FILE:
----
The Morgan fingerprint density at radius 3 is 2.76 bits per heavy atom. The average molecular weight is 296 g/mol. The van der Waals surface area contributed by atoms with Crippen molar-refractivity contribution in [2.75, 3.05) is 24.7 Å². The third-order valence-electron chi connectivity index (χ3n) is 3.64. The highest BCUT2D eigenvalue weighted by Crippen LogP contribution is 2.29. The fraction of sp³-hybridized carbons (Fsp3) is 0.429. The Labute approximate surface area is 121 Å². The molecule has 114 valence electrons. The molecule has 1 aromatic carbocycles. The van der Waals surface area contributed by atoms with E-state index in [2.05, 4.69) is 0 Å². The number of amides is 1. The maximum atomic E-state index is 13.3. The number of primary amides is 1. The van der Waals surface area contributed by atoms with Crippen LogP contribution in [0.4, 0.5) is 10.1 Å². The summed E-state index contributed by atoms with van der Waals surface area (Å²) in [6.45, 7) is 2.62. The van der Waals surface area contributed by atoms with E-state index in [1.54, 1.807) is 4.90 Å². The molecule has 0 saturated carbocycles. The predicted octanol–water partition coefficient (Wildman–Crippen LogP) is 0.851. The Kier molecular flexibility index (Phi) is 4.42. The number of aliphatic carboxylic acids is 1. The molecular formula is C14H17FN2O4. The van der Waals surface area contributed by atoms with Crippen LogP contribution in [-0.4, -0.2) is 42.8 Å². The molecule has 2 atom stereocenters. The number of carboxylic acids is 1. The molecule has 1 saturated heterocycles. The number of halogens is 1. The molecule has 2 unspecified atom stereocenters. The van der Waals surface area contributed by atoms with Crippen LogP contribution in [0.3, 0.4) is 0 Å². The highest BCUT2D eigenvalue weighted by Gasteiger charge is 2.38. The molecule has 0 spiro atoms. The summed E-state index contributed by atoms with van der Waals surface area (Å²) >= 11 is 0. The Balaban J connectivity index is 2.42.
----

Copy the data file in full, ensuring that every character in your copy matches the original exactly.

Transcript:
The Morgan fingerprint density at radius 3 is 2.76 bits per heavy atom. The average molecular weight is 296 g/mol. The van der Waals surface area contributed by atoms with Crippen molar-refractivity contribution in [2.75, 3.05) is 24.7 Å². The third-order valence-electron chi connectivity index (χ3n) is 3.64. The highest BCUT2D eigenvalue weighted by Crippen LogP contribution is 2.29. The fraction of sp³-hybridized carbons (Fsp3) is 0.429. The Labute approximate surface area is 121 Å². The molecule has 114 valence electrons. The molecule has 1 aromatic carbocycles. The van der Waals surface area contributed by atoms with E-state index in [2.05, 4.69) is 0 Å². The number of amides is 1. The maximum atomic E-state index is 13.3. The number of primary amides is 1. The van der Waals surface area contributed by atoms with Crippen LogP contribution in [0.4, 0.5) is 10.1 Å². The summed E-state index contributed by atoms with van der Waals surface area (Å²) in [6.45, 7) is 2.62. The van der Waals surface area contributed by atoms with E-state index in [1.54, 1.807) is 4.90 Å². The molecule has 0 saturated carbocycles. The predicted octanol–water partition coefficient (Wildman–Crippen LogP) is 0.851. The Kier molecular flexibility index (Phi) is 4.42. The number of aliphatic carboxylic acids is 1. The molecular formula is C14H17FN2O4. The van der Waals surface area contributed by atoms with Crippen LogP contribution in [-0.4, -0.2) is 42.8 Å². The molecule has 2 atom stereocenters. The number of carboxylic acids is 1. The molecule has 1 saturated heterocycles. The number of halogens is 1. The molecule has 2 unspecified atom stereocenters. The van der Waals surface area contributed by atoms with Crippen LogP contribution in [0.3, 0.4) is 0 Å². The highest BCUT2D eigenvalue weighted by Gasteiger charge is 2.38. The molecule has 0 spiro atoms. The summed E-state index contributed by atoms with van der Waals surface area (Å²) >= 11 is 0. The Balaban J connectivity index is 2.42.